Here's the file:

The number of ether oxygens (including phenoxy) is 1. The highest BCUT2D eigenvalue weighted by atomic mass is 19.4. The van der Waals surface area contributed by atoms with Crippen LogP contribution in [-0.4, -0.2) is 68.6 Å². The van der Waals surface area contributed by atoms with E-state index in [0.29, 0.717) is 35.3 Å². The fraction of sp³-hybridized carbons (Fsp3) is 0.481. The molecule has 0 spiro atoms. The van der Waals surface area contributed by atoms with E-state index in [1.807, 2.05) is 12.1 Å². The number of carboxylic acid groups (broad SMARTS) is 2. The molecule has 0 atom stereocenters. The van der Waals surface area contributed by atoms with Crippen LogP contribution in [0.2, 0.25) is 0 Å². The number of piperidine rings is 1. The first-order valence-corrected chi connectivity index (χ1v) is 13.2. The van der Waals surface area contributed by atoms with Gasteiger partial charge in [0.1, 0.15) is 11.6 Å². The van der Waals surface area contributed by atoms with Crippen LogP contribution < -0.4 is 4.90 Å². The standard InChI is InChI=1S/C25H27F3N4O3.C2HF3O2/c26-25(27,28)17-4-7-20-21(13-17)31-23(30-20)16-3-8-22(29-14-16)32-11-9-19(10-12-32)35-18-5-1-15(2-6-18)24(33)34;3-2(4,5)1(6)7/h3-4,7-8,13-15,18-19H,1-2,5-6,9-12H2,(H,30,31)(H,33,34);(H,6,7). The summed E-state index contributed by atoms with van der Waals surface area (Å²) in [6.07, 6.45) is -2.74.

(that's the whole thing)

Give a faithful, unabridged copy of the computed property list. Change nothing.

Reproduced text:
The number of ether oxygens (including phenoxy) is 1. The highest BCUT2D eigenvalue weighted by atomic mass is 19.4. The van der Waals surface area contributed by atoms with Crippen LogP contribution in [-0.4, -0.2) is 68.6 Å². The van der Waals surface area contributed by atoms with E-state index in [0.29, 0.717) is 35.3 Å². The fraction of sp³-hybridized carbons (Fsp3) is 0.481. The molecule has 0 spiro atoms. The van der Waals surface area contributed by atoms with E-state index in [1.807, 2.05) is 12.1 Å². The number of carboxylic acid groups (broad SMARTS) is 2. The molecule has 0 atom stereocenters. The van der Waals surface area contributed by atoms with Crippen LogP contribution in [0.2, 0.25) is 0 Å². The number of piperidine rings is 1. The first-order valence-corrected chi connectivity index (χ1v) is 13.2. The van der Waals surface area contributed by atoms with Gasteiger partial charge in [0.1, 0.15) is 11.6 Å². The van der Waals surface area contributed by atoms with Crippen LogP contribution < -0.4 is 4.90 Å². The standard InChI is InChI=1S/C25H27F3N4O3.C2HF3O2/c26-25(27,28)17-4-7-20-21(13-17)31-23(30-20)16-3-8-22(29-14-16)32-11-9-19(10-12-32)35-18-5-1-15(2-6-18)24(33)34;3-2(4,5)1(6)7/h3-4,7-8,13-15,18-19H,1-2,5-6,9-12H2,(H,30,31)(H,33,34);(H,6,7). The summed E-state index contributed by atoms with van der Waals surface area (Å²) in [6.07, 6.45) is -2.74.